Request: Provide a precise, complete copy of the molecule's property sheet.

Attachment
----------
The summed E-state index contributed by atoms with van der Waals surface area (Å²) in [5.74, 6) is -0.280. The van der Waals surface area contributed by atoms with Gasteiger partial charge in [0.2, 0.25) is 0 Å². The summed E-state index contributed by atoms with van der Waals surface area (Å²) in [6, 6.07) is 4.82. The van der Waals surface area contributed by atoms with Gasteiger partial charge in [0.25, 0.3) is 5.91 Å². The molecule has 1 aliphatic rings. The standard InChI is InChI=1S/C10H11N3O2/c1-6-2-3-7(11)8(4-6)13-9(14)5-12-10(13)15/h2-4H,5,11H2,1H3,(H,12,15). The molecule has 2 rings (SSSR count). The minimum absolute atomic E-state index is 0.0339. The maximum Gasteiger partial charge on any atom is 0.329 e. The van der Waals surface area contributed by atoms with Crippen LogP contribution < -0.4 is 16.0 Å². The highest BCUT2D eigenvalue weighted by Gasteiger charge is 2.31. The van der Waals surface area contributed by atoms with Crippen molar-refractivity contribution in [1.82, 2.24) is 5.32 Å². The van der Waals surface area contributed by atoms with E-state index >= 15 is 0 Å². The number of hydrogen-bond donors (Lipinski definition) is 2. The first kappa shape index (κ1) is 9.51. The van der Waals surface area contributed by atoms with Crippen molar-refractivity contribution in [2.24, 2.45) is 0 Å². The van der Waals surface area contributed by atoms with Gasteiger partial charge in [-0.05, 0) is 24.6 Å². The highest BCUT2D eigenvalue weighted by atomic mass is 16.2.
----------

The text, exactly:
The summed E-state index contributed by atoms with van der Waals surface area (Å²) in [5.74, 6) is -0.280. The van der Waals surface area contributed by atoms with Gasteiger partial charge in [0.2, 0.25) is 0 Å². The summed E-state index contributed by atoms with van der Waals surface area (Å²) in [6, 6.07) is 4.82. The van der Waals surface area contributed by atoms with Gasteiger partial charge in [0.25, 0.3) is 5.91 Å². The molecule has 1 aliphatic rings. The standard InChI is InChI=1S/C10H11N3O2/c1-6-2-3-7(11)8(4-6)13-9(14)5-12-10(13)15/h2-4H,5,11H2,1H3,(H,12,15). The molecule has 2 rings (SSSR count). The minimum absolute atomic E-state index is 0.0339. The maximum Gasteiger partial charge on any atom is 0.329 e. The van der Waals surface area contributed by atoms with Crippen LogP contribution < -0.4 is 16.0 Å². The highest BCUT2D eigenvalue weighted by Gasteiger charge is 2.31. The van der Waals surface area contributed by atoms with Crippen molar-refractivity contribution in [1.82, 2.24) is 5.32 Å². The van der Waals surface area contributed by atoms with E-state index >= 15 is 0 Å². The number of hydrogen-bond donors (Lipinski definition) is 2. The first kappa shape index (κ1) is 9.51. The van der Waals surface area contributed by atoms with Crippen molar-refractivity contribution in [2.24, 2.45) is 0 Å². The van der Waals surface area contributed by atoms with Gasteiger partial charge in [-0.05, 0) is 24.6 Å². The highest BCUT2D eigenvalue weighted by atomic mass is 16.2.